# Why does CO2 lowers the pH of water below 7?

Ok so I understand that having a pH below 7 is considered to be acidic and I also understand that part of the definition of an acid is that it gives off H+ when dissolved in water(even though not all acids necessarily need to give off H+ when dissolved in water)

But I was the rather confused when I came upon this ( when they refer to the 2 gases they are talking about CO and CO2) What I dont understand is how the equation came to be ? ( the product side of the equation)

And how would It have looked if CO was dissolved in H2O, would it have still lowered the pH??

## 2 Answers

Carbon Dioxide (CO2) readily dissolve in water and form Carbonic Acid (i.e H2CO3 (aq) ) This is the formation of bonds. Then Carbonic Acid (i.e H2CO3 (aq) ) dissociate in water as follows. So water gets H+ ions, so that cause water acidic.

The following shows dissociation of Carbonic Acid (i.e H2CO3 (aq) ) more clearly. Carbon Monoxide (CO) do not readily react with water in room temperature in standard conditions. So it do not dissolve in water.

I once did a detailed calculation of this problem. Let me show it here. The partial pressure of $\ce{CO2}$ in the atomsphere is $3.8\times 10^{-4}\,\mathrm{atm}$. The solubility of an ideal gas in water is proportional to its partial pressure over the water surface. The proportionality constant is $0.034\,\mathrm{mol/(L\cdot atm)}$ at $25\,^\circ\mathrm{C}$. Among the dissolved $\ce{CO2}$ molecules in water, about $K_h=1.7\times 10^{-3}$ (at $25\,^\circ\mathrm{C}$) of them combine with $\ce{H2O}$ molecules to form $\ce{H2CO3}$, which then dissociates and releases $\ce{H+}$ in two steps with $\,pK_{a1}=3.58\,$ and $\,pK_{a2}=10.32$, i.e.,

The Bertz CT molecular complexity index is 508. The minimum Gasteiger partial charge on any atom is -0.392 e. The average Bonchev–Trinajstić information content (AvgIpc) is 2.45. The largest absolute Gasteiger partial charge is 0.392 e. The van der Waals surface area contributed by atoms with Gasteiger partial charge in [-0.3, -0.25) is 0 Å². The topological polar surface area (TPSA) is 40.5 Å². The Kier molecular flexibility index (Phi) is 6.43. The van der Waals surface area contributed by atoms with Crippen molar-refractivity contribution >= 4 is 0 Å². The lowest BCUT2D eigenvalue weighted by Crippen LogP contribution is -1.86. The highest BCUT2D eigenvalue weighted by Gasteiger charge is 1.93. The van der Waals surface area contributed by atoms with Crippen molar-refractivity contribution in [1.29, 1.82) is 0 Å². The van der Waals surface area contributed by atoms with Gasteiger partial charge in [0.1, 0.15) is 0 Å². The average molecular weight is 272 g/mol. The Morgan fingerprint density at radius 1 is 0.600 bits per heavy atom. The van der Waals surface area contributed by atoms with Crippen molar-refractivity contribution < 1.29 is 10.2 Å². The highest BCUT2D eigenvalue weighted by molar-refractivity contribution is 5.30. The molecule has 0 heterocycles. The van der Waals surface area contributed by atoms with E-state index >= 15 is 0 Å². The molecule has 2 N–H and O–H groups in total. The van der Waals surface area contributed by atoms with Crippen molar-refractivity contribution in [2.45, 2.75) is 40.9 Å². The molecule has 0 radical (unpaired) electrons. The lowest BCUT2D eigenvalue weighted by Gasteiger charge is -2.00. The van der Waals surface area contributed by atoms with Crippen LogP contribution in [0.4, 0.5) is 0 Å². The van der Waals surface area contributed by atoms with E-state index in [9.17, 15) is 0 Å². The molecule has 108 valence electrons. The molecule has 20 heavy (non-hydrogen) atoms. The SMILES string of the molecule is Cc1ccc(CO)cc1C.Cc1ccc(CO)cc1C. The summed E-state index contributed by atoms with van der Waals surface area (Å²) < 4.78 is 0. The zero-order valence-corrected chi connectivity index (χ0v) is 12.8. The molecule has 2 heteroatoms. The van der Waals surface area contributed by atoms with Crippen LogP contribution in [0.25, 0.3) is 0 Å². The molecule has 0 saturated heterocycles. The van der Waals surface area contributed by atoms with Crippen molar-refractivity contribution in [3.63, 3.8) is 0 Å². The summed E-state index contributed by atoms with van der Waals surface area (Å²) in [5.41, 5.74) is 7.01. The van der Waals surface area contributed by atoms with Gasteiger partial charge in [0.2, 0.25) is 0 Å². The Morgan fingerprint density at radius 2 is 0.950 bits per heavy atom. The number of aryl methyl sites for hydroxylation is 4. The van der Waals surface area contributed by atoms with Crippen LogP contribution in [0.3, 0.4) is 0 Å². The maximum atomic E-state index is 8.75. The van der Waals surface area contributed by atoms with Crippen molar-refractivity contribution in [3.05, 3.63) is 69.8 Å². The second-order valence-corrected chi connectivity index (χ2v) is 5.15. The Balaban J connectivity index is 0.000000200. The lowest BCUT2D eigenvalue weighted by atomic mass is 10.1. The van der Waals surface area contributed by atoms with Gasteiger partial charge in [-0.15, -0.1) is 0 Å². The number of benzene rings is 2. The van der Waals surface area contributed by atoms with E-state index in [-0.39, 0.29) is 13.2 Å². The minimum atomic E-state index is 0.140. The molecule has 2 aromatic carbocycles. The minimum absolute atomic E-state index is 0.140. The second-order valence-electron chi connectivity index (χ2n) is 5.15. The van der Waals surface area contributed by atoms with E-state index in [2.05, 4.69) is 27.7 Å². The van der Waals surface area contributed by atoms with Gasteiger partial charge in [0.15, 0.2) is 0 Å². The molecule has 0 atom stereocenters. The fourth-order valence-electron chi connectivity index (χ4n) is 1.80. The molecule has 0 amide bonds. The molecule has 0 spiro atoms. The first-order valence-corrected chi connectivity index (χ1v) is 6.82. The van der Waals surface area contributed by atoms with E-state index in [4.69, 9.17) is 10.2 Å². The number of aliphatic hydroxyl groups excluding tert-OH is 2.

\begin{align} &\ce{CO_{2(aq)} + H2O <=> H2CO3},\quad K_h=\frac{[\ce{H2CO3}]}{[\ce{CO_{2(aq)}}]},\\ &\ce{H2CO3 <=> H+ + HCO3-},\quad K_{a1}=\frac{[\ce{H+}][\ce{HCO3-}]}{[\ce{H2CO3}]},\\ &\ce{HCO3- <=> H+ + CO3^{2-}},\quad K_{a2}=\frac{[\ce{H+}][\ce{CO3^{2-}}]}{[\ce{HCO3-}]}. \end{align}

Therefore, we have

$$\ce{[CO_{2(aq)}] + [H2CO3] + [HCO3-] + [CO3^{2-}]} = 0.034\times 3.8\times 10^{-4}\,\mathrm{mol/L},$$

and from charge neutrality

$$\ce{[H+] = [HCO3-] + 2[CO3^{2-}] + [OH-]}.$$

We then obtain the equation for $[\ce{H+}]$ given by

$$[\ce{H+}]-\frac{K_w}{[\ce{H+}]}=\frac{\frac{K_hK_{a1}}{[\ce{H+}]}+\frac{2K_hK_{a1}K_{a2}}{[\ce{H+}]^2}}{1+K_h+\frac{K_hK_{a1}}{[\ce{H+}]}+\frac{K_hK_{a1}K_{a2}}{[\ce{H+}]^2}}\times 1.29\times 10^{-5}\,\mathrm{mol/L},$$

where $K_w=[\ce{H+}][\ce{OH-}]$ is the dissociation constant of water. The exact equation can be difficult to solve. Discarding insignificant terms, we obtain

$$[\ce{H+}]\approx\frac{K_hK_{a1}}{[\ce{H+}]}\times 1.29\times 10^{-5}\,\mathrm{mol/L},$$

which reduces to the familiar formula for the acidity of weak acids

$$[\ce{H+}]=\sqrt{K_hK_{a1}\times 1.29\times 10^{-5}\,\mathrm{mol/L}}=2.4\times 10^{-6}\,\mathrm{mol/L}.$$

Therefore the $\mathrm{pH}$ value of saturated carbonic acid is $\,\mathrm{pH}=5.6$, which is why we define rain water with $\,\mathrm{pH}<5.6\,$ as acid rain.